Additional objects other than those specifically stated will become apparent on reference to the following description made in conjunction with the accompanying drawings wherein:

FIGURE 1 is a side elevational view of the product dispenser of the present invention;

FIGURE 2 is a rear elevational view of the product dispenser of FIGURE 1;

FIGURE 3 is a front elevational view of the product dispenser shown in FIGURE 1;

FIGURE 4 is a fragmentary cross-sectional view taken generally along the line 4-4 of FIGURE 3;

FIGURE 5 is a cross-sectional view taken generally along the line 5-5 of FIGURE 1; and

FIGURE 6 is a schematic plan view of the rams in a reversed position from that illustrated in the cross-sectional view of FIGURE 4.

The product dispenser or volumetric metering stuffer is indicated generally by reference numeral 10, being shown in side elevation in FIGURE 1, rear elevation in FIGURE 2, and front elevation in FIGURE 3. The volumetric metering stuifer 10 includes a pair of cylinders or ram housings 11 and 12 which are spaced apart and may be parallel to each other. The stuifer 10 may be mounted on a frame, indicated generally at 13, which positions the ram housings 11 and 12 at a suitable elevation for ease of attending by a filling operator.

The metering stuffer 10 includes a drive assembly 14 which is adapted to reciprocate the rams disposed in the ram housings 11 and 12. The mechanical drive arrangement 14 includes a rotary actuator 15 which is attached to a vertical frame member 16 forming a part of the frame 13 through the provision of a mounting plate 17 and suitable bolts 18. The rotary actuator 15 has an output shaft 20 joined to a drive shaft 21 through the provision of a coupling member 22, as best seen in FIGURE 2. The drive shaft 21 is mounted for rotation in a pair of spaced bearing blocks 23 and 24 which are joined to the mounting plate 17 by suitable fasteners or the equivalent.

Between the bearing blocks 23 and 24, a drive sprocket 25 is mounted for rotation with the shaft 21 and, as best seen in FIGURE 1, drives a larger sprocket 26 through an endless chain belt 27. Referring again to FIGURE 2, the upper or larger sprocket 26 is mounted for rotation on a shaft 30, which shaft is supported for rotation by bearings 31 and 32 mounted on the upper part of the frame 16 through a mounting plate 33. The shaft 30 projects beyond the ends of the bearings 31 and 32 and receives crank arms 34 and 35. The crank arm 34 is provided with a pin 36, eccentn'cally dispersed relative to the shaft 30, for connecting the arm 34 to a reciprocable piston rod 37, having the other end attached to the ram or piston in the ram housing 11. The details of such connection will be given hereinafter.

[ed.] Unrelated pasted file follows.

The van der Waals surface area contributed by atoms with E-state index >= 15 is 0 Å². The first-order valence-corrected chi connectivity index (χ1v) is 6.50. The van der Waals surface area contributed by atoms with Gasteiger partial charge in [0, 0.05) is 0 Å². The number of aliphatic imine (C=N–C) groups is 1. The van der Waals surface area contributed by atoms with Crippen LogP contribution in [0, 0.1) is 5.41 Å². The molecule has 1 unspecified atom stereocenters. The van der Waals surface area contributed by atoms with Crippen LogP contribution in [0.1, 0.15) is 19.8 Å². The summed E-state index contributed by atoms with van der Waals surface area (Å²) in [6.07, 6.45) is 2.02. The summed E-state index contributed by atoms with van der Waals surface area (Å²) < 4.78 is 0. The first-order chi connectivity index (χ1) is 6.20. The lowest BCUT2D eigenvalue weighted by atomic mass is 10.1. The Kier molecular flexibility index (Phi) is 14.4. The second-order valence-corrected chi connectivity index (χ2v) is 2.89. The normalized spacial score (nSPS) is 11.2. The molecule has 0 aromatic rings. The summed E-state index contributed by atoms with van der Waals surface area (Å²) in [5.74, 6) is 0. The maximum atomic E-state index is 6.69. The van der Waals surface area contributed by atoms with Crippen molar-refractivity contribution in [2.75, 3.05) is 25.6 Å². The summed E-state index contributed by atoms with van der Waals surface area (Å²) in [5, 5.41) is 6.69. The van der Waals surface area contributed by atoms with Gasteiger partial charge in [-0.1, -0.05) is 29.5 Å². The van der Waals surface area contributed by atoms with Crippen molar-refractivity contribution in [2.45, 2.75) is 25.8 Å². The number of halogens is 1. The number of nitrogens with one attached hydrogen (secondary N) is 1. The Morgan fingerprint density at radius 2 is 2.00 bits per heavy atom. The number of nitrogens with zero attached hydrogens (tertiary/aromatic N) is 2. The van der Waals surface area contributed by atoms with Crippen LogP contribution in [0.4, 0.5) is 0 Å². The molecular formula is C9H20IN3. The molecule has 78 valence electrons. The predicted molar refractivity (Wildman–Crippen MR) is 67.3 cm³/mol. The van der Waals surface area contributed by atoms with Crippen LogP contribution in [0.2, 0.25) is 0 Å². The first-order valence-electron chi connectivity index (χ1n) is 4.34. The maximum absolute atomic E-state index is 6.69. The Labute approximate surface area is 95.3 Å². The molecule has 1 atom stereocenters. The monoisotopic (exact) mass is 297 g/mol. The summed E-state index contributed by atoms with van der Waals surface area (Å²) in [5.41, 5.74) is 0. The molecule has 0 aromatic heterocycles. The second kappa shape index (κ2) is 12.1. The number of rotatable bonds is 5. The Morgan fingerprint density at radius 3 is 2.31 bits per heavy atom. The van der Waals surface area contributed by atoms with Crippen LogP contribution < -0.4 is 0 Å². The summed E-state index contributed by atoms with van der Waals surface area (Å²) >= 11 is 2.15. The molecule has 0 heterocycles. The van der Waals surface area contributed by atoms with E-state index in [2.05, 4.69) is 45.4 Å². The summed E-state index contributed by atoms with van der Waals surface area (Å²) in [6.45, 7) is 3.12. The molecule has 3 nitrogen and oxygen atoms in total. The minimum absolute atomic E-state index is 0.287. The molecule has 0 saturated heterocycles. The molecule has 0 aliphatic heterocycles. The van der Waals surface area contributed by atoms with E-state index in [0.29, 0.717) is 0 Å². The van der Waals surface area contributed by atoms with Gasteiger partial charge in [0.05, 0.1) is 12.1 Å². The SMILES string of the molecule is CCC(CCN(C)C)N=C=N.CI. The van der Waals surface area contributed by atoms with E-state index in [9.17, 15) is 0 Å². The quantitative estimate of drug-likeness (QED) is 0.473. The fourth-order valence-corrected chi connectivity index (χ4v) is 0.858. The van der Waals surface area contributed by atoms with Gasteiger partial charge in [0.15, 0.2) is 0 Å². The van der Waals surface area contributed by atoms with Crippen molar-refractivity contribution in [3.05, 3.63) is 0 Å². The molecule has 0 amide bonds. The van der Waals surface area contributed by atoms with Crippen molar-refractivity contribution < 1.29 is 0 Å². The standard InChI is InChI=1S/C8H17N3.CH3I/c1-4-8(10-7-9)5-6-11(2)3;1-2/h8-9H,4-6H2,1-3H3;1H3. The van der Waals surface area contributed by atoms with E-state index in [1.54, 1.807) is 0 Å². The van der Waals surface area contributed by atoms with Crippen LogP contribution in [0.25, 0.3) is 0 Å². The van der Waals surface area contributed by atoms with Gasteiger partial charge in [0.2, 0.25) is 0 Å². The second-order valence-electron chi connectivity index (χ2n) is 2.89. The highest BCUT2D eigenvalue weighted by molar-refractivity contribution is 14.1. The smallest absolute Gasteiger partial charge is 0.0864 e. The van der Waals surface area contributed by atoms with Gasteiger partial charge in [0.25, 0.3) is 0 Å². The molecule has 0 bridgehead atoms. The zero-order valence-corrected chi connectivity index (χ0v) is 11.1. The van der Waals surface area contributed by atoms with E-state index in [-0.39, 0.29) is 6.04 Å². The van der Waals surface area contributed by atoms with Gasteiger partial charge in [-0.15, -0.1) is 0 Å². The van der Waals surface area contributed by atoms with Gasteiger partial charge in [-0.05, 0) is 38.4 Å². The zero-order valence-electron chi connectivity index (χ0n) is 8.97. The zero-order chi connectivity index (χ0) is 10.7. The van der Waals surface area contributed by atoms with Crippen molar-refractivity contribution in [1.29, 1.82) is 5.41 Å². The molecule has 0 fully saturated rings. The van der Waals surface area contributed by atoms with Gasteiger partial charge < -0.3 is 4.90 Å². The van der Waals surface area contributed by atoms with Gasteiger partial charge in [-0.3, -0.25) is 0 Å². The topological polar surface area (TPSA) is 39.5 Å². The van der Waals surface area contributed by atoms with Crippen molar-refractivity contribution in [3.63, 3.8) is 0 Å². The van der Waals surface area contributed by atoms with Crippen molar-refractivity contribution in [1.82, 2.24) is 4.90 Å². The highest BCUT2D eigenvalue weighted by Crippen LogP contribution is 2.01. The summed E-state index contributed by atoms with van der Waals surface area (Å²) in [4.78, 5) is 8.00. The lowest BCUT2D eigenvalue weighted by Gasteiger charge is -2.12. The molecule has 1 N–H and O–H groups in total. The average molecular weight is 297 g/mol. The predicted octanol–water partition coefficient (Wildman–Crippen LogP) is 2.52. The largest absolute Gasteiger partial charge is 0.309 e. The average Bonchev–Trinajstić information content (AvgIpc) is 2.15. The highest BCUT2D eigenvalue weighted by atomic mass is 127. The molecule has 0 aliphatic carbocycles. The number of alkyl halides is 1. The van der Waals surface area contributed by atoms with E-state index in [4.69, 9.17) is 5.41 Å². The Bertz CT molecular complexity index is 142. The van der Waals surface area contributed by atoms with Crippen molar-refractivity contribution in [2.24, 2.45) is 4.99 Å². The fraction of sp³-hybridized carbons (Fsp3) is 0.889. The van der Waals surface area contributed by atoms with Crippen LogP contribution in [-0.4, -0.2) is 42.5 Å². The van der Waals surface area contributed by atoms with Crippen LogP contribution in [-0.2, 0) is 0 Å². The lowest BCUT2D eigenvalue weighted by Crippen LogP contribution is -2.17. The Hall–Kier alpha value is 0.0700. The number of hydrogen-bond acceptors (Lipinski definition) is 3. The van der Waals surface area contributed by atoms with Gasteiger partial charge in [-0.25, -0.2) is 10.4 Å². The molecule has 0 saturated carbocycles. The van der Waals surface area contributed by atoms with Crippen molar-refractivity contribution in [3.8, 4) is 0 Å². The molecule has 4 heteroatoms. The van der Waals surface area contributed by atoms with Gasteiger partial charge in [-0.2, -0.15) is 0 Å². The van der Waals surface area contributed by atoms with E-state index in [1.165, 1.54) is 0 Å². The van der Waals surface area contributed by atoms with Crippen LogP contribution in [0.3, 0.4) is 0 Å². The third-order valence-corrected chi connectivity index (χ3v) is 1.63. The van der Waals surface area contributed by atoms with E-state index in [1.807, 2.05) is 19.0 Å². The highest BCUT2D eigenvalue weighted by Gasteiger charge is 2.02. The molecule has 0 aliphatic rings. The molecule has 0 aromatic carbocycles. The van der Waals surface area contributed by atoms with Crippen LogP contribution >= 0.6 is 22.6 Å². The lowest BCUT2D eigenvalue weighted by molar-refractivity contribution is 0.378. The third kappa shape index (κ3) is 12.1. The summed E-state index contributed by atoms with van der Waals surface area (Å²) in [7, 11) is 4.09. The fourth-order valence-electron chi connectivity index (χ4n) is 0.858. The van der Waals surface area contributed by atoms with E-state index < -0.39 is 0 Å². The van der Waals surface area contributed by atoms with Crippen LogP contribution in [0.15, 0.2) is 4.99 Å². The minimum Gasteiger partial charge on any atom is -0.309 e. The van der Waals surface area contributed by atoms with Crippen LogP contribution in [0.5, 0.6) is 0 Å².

In a similar manner, the crank arm is provided with an eccentrically positioned pin 40, which receives one end of the piston rod 41 while the other end is adapted for attachment to the piston or ram in the ram housing 12. As is apparent in FIGURES l and 2, the crank arms are located on radii 180 apart and, on application of rotational motion to the large sprocket 26, cause the associated piston rods 37 and 41 to move in opposite directions.

The rotary actuator is of conventional type which imparts an oscillating motion to the sprocket and, in the present design, is fluid driven for oscillation through the desired angle. A solenoid operated valve or the equivalent controls the flow of fluid to the actuator.

A safety cover, indicated in broken away, phantom lines at 42 in FIGURE 1, is carried on the bracket 43 and an elevated bracket 44 mounted on the transverse frame member 45 to keep the moving parts of the mechanical drive 14 enclosed for protection of the operators and also to protect the mechanism from foreign materials during operation. Such cover may be electrically integrated into the electrohydraulic system 'to render the entire mechanical drive 14 inoperable unless it is in position as a safety precaution.

The sprocket 25 may be stopped in the 90 or mid position by a limit switch which engages a hub 51 having a cam operator 52 thereon. The hub is joined to the sprocket 25 for rotation through conventional means and the limit switch, when placed in the circuit and actuated, is operative to stop the rotational movement of the sprocket 25. This also positions both rams in the mid position and the entire stufling unit may be disassembled for cleaning. The operation of the mechanical drive 14 will be given in greater detail with the description of the operation of the product dispenser or stuffer 10.

Referring now to FIGURE 4, the ram housing 11 includes a cylindrical bore which receives a piston or ram 61 for reciprocation therein. Movement of the ram 61 is achieved by a cross pin 62, joining bifurcated end portions 63 and 64 to the piston rod 37. The cylindrical bore includes a product inlet opening 65 which communicates with a supply line 66 (shown fragmentarily). A metering passageway 67 has one end thereof communicating with the cylindrical bore 60 and when the piston 61 is disposed in the position illustrated, the metering passageway 67 is placed in communication with the inlet opening 65 through a cross channel or passageway 68 in the piston 61. The opposite end of the metering passageway communicates with the cylindrical bore 70 of the ram housing 12. A free piston 71 isolates one cylindrical bore from the other.